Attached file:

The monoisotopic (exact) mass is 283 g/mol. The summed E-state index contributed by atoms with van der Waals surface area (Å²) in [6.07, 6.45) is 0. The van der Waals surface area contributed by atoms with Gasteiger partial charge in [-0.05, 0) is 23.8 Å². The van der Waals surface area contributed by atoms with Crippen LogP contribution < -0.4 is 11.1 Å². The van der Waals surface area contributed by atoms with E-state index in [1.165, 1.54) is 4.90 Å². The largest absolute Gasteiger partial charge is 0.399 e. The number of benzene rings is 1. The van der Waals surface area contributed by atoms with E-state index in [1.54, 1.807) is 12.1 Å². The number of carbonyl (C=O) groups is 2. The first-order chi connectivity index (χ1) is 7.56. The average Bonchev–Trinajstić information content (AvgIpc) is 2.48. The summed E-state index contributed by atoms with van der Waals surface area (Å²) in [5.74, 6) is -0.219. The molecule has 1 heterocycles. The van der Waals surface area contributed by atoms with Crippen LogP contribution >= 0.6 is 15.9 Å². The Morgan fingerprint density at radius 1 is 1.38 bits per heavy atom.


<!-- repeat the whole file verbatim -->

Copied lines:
The monoisotopic (exact) mass is 283 g/mol. The summed E-state index contributed by atoms with van der Waals surface area (Å²) in [6.07, 6.45) is 0. The van der Waals surface area contributed by atoms with Gasteiger partial charge in [-0.05, 0) is 23.8 Å². The van der Waals surface area contributed by atoms with Crippen LogP contribution < -0.4 is 11.1 Å². The van der Waals surface area contributed by atoms with E-state index in [1.165, 1.54) is 4.90 Å². The largest absolute Gasteiger partial charge is 0.399 e. The number of benzene rings is 1. The van der Waals surface area contributed by atoms with E-state index in [1.54, 1.807) is 12.1 Å². The number of carbonyl (C=O) groups is 2. The first-order chi connectivity index (χ1) is 7.56. The average Bonchev–Trinajstić information content (AvgIpc) is 2.48. The summed E-state index contributed by atoms with van der Waals surface area (Å²) in [5.74, 6) is -0.219. The molecule has 1 heterocycles. The van der Waals surface area contributed by atoms with Crippen LogP contribution >= 0.6 is 15.9 Å². The Morgan fingerprint density at radius 1 is 1.38 bits per heavy atom.